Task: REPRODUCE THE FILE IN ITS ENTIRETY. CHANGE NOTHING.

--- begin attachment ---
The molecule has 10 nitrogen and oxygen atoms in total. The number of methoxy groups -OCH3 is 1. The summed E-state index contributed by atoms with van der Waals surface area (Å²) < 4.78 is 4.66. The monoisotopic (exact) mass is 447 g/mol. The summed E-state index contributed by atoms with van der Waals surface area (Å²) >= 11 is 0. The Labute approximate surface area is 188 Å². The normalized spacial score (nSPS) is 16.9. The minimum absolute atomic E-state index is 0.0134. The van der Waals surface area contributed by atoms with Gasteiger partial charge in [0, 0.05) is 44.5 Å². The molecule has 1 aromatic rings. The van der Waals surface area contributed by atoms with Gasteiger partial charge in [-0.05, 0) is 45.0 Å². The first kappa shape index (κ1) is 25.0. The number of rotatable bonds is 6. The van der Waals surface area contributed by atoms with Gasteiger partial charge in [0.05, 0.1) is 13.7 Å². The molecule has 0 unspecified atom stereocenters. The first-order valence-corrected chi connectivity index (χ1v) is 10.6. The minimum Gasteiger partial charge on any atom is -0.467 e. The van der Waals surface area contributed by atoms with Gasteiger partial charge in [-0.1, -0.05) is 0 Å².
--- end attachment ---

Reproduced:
The molecule has 10 nitrogen and oxygen atoms in total. The number of methoxy groups -OCH3 is 1. The summed E-state index contributed by atoms with van der Waals surface area (Å²) < 4.78 is 4.66. The monoisotopic (exact) mass is 447 g/mol. The summed E-state index contributed by atoms with van der Waals surface area (Å²) >= 11 is 0. The Labute approximate surface area is 188 Å². The normalized spacial score (nSPS) is 16.9. The minimum absolute atomic E-state index is 0.0134. The van der Waals surface area contributed by atoms with Gasteiger partial charge in [0, 0.05) is 44.5 Å². The molecule has 1 aromatic rings. The van der Waals surface area contributed by atoms with Gasteiger partial charge in [-0.05, 0) is 45.0 Å². The first kappa shape index (κ1) is 25.0. The number of rotatable bonds is 6. The van der Waals surface area contributed by atoms with Gasteiger partial charge in [0.05, 0.1) is 13.7 Å². The molecule has 0 unspecified atom stereocenters. The first-order valence-corrected chi connectivity index (χ1v) is 10.6. The minimum Gasteiger partial charge on any atom is -0.467 e. The van der Waals surface area contributed by atoms with Gasteiger partial charge in [-0.1, -0.05) is 0 Å².